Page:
6 Summer Fun Ideas for Parenting with Scripture: Part I

June 12, 2012 1 Comment
By: Kara Durbin, author of Parenting with Scripture: A Topical Guide for Teachable Moments. Read more from Kara on her blog.

1) Vacationing with Scripture

What would your family vacations look like if you chose a theme verse for your summer trip? Here’s an example:

“Do everything without complaining or arguing.” Philippians 2:14

Vacations may be fun, but often present numerous opportunities for arguing and complaining.  Going into the trip with the positive mindset of this verse can be helpful and make the time more pleasant for everyone.

We were tested on this right off the bat with our Disney World vacation.  Everyone had boarded the plane and we were all ready for take-off when the pilot announced that we would have to de-board and find another flight because of mechanical issues.  It would have been easy for us to complain about the inconvenience, the possibility of missing our character dinner reservations, etc.  However, with this verse on our minds, we focused instead on being grateful that God spared us from a potentially hazardous flight.

“Let your light so shine before others, that they may see your good deeds and glorify your Father in heaven.”  Matthew 5:16

I love this one because it causes us to think before we act or talk and remember that we are representing Christ wherever we go. For example, once on vacation my family stopped on our way through the airport terminal at Starbucks for a quick pick-me-up. The man in front of us was in full military garb.  My husband, Tim, discreetly leaned forward to the cashier and told him that he would like to pay for the soldier’s order and then thanked the soldier for his service.  Tim’s example was a shining light to our family, as I hope it also was for the cashier and serviceman.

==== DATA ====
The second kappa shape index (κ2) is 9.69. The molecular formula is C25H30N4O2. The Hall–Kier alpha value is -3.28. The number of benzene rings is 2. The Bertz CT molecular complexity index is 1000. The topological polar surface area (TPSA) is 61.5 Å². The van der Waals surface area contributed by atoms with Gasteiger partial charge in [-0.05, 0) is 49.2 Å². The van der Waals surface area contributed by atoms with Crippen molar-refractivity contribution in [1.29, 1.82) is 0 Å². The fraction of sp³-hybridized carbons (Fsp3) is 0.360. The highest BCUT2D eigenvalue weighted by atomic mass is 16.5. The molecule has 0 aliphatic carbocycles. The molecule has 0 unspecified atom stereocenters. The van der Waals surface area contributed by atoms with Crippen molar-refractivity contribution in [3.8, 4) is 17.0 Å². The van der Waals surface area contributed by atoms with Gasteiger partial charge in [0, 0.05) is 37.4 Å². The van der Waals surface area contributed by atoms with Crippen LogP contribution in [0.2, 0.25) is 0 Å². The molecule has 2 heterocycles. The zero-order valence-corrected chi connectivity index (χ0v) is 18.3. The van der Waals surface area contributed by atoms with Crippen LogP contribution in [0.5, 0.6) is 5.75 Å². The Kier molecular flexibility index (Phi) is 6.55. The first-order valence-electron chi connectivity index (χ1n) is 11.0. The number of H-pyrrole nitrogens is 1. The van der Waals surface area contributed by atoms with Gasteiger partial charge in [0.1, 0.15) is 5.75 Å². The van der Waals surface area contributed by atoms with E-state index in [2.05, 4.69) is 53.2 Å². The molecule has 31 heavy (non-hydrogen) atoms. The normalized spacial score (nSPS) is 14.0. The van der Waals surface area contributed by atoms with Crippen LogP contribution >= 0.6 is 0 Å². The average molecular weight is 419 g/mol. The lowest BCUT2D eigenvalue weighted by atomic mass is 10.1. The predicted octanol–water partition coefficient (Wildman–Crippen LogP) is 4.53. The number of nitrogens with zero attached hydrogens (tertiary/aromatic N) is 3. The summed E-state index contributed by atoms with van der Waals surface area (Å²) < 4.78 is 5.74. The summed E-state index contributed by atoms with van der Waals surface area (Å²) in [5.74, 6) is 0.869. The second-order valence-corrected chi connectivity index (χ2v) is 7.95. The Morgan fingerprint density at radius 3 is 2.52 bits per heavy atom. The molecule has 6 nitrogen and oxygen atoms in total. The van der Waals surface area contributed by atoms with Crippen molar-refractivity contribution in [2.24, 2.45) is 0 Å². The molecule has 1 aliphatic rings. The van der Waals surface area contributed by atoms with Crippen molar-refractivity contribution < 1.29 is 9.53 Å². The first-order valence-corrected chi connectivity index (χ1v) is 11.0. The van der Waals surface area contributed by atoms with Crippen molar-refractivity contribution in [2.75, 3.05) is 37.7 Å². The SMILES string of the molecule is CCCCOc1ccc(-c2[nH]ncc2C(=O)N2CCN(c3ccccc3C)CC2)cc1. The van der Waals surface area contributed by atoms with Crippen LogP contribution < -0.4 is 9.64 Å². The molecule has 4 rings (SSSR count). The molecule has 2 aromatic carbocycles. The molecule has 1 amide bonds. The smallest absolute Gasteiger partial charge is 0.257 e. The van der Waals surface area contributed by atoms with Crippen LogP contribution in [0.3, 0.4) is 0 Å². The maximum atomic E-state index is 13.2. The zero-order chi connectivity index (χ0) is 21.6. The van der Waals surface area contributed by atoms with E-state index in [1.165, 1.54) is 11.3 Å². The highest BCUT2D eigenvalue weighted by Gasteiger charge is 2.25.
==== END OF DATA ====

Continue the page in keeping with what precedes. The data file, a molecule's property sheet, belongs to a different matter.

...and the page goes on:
2) Journaling with Scripture

Another idea is to create a Thankfulness Vacation Journal for the trip.  Before we left for a vacation toColorado, I made sure to pack several sheets of paper and enough pens for each member of the family.  At the beginning of the trip, each person took a page and numbered up to the total days of our vacation, multiplied by five.  For example, a 7-day vacation would make a list of 35 things to be thankful for.

Before bedtime each night, we gathered together and shared the top five things we were thankful for from the day.  My son, who couldn’t write well yet, told me his ideas as I wrote them down for him.  We tried not to repeat anything we had written in the past so we would have unique entries.  It was a special way to end our days and gave us a personalized keepsake for our trip.

What traditions do your family have when on vacation? How do you create opportunities for spiritual development during the summer months?

Check back on Thursday for Part II!

About the Book

Parenting with Scripture is an easy to use topical resource that parents of toddlers through teens can use when teachable moments arise. This effective guide helps teach children how to think and apply God’s Word in their daily lives.

The 101 alphabetically arranged two-page topics address behavior, attitude, emotions, and actions. Examples include Forgiveness, Humility, Anger, and Procrastination. Each topic is comprised of Scripture passages, discussion questions, action items, and parenting tips. This revised edition of Parenting with Scripture adds detailed help for parents to quickly identify teachable moments and know what to do when they appear.

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One Response to 6 Summer Fun Ideas for Parenting with Scripture: Part I

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